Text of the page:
Capital credits: your piece of the pieRon Holcomb | Tuesday, August 30, 2016
When you sign up for electric service with Tipmont, you became a member and a part-owner of a non-profit electric cooperative. Capital credits are your piece of Tipmont’s success, both today and in the future.
Why we pay capital credits
Because Tipmont is a cooperative, owned by its members, it does not technically earn profits. As you pay your electric bill each month, Tipmont uses that money to pay for power supply, improve electrical infrastructure, ensure continuity of service, make payments on any loans and provide an emergency reserve.
Any revenues left over after covering Tipmont’s operating expenses (also known as margin) are allocated back to our members. These allocations are called capital credits.
Essentially, you’re making a long-term investment each month to ensure Tipmont remains a stable and reliable electric provider.
Allocating and retiring credits
Each year, Tipmont allocates the margin proportionally to each member based on their electric usage during that year. The next step is to determine how much to retire (pay) to eligible members.
The board of directors then reviews the retirement amount to ensure it aligns with Tipmont’s priorities and overall strategy.
After the board has determined the amount to retire, Tipmont pays out capital credits to the members with the oldest outstanding capital credits. Tipmont strives to remain on a 30-year capital credit cycle. This means that the amount allocated to members for the year 2015 will be retired to members by 2045. Currently, Tipmont has 29 years of capital credits to retire to members in the future.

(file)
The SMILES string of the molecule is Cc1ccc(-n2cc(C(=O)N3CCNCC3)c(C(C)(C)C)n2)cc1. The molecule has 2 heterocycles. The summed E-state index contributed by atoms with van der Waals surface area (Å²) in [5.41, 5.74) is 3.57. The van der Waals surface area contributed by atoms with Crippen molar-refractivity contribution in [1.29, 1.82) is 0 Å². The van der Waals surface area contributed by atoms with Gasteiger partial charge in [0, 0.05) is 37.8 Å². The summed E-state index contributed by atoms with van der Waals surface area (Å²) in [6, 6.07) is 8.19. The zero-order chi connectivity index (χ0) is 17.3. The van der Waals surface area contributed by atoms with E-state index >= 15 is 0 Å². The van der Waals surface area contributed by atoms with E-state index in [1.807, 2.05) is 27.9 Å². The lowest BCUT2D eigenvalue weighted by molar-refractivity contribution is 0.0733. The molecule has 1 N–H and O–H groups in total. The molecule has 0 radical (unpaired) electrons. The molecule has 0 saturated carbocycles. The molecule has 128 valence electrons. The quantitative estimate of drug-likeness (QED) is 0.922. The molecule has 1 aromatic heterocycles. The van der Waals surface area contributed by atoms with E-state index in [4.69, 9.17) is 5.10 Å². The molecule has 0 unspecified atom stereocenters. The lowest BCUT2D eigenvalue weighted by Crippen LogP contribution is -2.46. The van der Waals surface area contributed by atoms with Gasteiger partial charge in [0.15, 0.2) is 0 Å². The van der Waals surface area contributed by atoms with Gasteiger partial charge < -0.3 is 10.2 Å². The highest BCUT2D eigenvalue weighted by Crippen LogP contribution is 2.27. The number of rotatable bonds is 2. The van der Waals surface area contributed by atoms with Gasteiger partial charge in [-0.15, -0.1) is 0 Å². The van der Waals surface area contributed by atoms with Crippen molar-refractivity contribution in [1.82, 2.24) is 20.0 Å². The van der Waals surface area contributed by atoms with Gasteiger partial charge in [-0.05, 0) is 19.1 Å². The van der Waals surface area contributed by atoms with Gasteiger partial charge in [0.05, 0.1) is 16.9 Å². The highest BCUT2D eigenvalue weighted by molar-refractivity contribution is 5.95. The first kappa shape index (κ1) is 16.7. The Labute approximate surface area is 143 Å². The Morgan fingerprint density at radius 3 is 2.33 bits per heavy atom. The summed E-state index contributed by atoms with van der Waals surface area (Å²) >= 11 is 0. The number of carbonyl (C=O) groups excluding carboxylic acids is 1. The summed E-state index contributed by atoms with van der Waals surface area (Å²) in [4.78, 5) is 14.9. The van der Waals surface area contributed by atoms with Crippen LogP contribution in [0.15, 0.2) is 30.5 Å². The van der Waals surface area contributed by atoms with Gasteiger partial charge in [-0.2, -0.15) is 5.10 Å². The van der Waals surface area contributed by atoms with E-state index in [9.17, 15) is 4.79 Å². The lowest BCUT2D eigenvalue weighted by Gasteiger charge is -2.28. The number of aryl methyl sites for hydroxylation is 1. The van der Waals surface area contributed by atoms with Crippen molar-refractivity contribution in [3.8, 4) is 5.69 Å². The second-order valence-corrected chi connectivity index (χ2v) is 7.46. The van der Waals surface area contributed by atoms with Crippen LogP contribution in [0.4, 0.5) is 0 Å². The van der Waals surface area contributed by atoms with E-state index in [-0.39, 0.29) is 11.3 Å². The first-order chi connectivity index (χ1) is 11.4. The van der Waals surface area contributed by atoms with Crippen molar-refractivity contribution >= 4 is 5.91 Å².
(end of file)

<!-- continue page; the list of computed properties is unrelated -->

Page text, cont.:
Why a 30-year cycle?
Tipmont targets capital credit returns on an average of a 30-year cycle. Since most of Tipmont’s assets are fully depreciated in 30 years, this practice ensures that margins generated in excess of 30 years ago are returned to the members who paid into the cooperative at that time.
If a capital credit check is returned (usually because of an incorrect address) or not cashed within six months (180 days), we publish your name in the unclaimed credits database at tipmont.org/capitalcredits. You can search this database of unclaimed credits and initiate a claim for any capital credits that may belong to you.
TIP: search for unclaimed credits online! GO
Please help us ensure that you receive the money you’ve earned through your Tipmont membership by keeping your address current with our records anytime you move. Call (800) 726-3953 or fill out or online contact form to send us your current address.
We strongly encourage all Tipmont REMC members to have a beneficiary listed on their membership. This will ease the process of returning your capital credits to your selected beneficiary following your death.
Beneficiaries can elect to continue receiving checks as the money is retired or receive a one-time, lump-sum payment discounted to today’s dollars. Should a member not have a beneficiary listed, please contact Tipmont Member Services to begin the process of claiming estate capital credits. A unique benefit
Allocating and retiring capital credits are two practices that set cooperatives apart from other businesses. Each year’s capital credits are an investment in Tipmont’s future and a representation of your part-ownership in the cooperative.
Our board of directors is able to retire capital credits to our members because Tipmont's operations are run efficiently. It's proof that we're good stewards of your money.
- Last modified: Monday, September 26, 2016
Ron Holcomb is CEO of Tipmont REMC.